Controlled panic meets fragile hope

2014-04-20 06:00

So I have this embarrassing admission to make: my family set-up includes a budgie.

A little bird covered in swirls of blue and green with yellow cheeks. His name is “Budgie”. I know it is dreadfully untrendy to keep a bird in a cage, but Budgie’s cage is huge and he is cheerful and infuses my daily life with irresistible chipper.

Budgie is a lone creature per default, as he has outlived three spouses. I’m pretty sure Budgie kills his partners with love, as he is always all over them and then they die. I refuse to get him a new wife because frankly I can’t deal with another death in the family. In fact, a relationship with a much adored guitar-playing ex-boyfriend unravelled soon after said boyfriend missed deceased bird number XXX’s funeral because of band practice.

Perhaps Budgie’s sunny disposition can be attributed to his miraculous survival of Cape Town’s Vredehoek mountain fires circa 2008. I was out of town at the time and a friend saved him from my flat, which was filled with smoke thick as soup. From what I gather, cheating death is a life-affirming experience, so perhaps he is just truly grateful to be alive.

When I stand on tippy-toes to cover Budgie’s cage with a cloth at night, similar memories fill my head. Budgie’s doek was a hand-me down. It is blue and red with paisley patterns; aesthetically unremarkable and yet in its folds live rich images stretching back to a dusty Karoo township called Dysselsdorp.

Dysselsdorp is filled with poverty and children. Many, many snot-nosed kids with broken dolls and large upturned eyes like deer. Some of the adults in Dysselsdorp work in restaurants in Oudshoorn, 20 kilometres down the road. But most of them are jobless.

It was November 2012 and I had been assigned a story on 17-year-old Magdaline Lewis, a Grade 10 pupil at Dysselsdorp Secondary. Magdaline was hosting extra-mural school lessons for the area’s kids on her parents’ concrete stoep every day. Her “pupils” sat on wooden benches and overturned buckets on the porch next to a fig tree while she used the side of an old washing machine as a blackboard.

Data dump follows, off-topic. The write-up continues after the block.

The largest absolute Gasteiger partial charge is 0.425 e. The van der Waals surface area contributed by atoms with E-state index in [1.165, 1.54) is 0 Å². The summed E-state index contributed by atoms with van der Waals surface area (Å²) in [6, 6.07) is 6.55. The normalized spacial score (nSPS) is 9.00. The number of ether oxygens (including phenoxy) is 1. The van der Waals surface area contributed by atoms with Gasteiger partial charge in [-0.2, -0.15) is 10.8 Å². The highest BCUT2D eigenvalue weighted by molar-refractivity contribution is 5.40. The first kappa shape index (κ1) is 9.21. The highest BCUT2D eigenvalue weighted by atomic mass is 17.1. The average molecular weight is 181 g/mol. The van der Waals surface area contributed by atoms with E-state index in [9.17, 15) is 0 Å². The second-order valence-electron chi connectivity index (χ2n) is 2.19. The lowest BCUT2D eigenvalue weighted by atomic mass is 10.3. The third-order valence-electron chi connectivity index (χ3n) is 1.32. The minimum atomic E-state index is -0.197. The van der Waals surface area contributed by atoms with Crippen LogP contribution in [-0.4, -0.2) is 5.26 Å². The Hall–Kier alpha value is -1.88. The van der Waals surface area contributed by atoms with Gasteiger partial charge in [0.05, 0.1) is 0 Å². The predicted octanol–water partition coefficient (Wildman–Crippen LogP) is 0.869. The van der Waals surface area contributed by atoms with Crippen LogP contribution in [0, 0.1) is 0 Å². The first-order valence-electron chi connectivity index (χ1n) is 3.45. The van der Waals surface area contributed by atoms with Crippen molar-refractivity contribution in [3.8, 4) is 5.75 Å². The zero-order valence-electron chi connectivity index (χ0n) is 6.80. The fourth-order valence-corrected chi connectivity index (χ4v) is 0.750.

Magdaline’s “stoep school” was brought to our attention through a YouTube video. My editor was eager to feature her story, a classic tale of the human spirit rising above dire adversity.

The assignment got off to a wonky start when I missed my flight to George. Fortunately my boss, a calm and pragmatic man, pointed out that if I hit the road at the crack of dawn the next day we could still make Oudtshoorn in time for our 11am meeting with contacts there.

That road trip was a study in controlled panic; I drove relentlessly into the sunrise, not even sparing a moment to stop for roosterkoek at the garage outside Swellendam. I picked up the photographer in George (who did not miss his flight) and we headed over the Outeniqua mountains to the Karoo. We made it.

My contact accompanied us to Magdaline’s two-bedroom house in Kleinhans Street, Dysselsdorp, where we met her 17 pupils – aged between 5 and 15. We went inside to speak with her parents, retired domestic worker Miekie and Karel, an unemployed builder who relayed how he was stung by bees collecting honey for spare cash just the other day. Their little house was neat with pictures of Jesus against the walls.

And then there it was: Budgie’s doek! Wrapped around the head of Magdaline’s grandmother, Susan, who was bent and tiny like a little bird herself. We spoke and the elderly lady offered us ginger biscuits and tea. Underneath the doek, her eyes brimmed with mischief and unspeakable sadness. I never told her that I have a similar doek back home, and that I use it to cover my pet bird’s cage.

Feeling overwhelmed but numb I took a picture of a kid patting a mongrel and uploaded it to Facebook. No amount of words or pictures could capture Dysselsdorp: the clinging poverty and dust, the despair – which now live on in the folds of Budgie’s doek in my flat in Cape Town.

Often at night, perched on tippy-toes, I remember Susan. Her eyes. I wonder how Magdaline is doing. And her pupils with their soft, upturned eyes. Miekie and Karel. Will they vote, and for whom. On which pre-election promises will they pin their fragile hope? Will some of these promises perhaps come true?

It breaks my heart. But hey, good night, Budgie. Tomorrow is another day.

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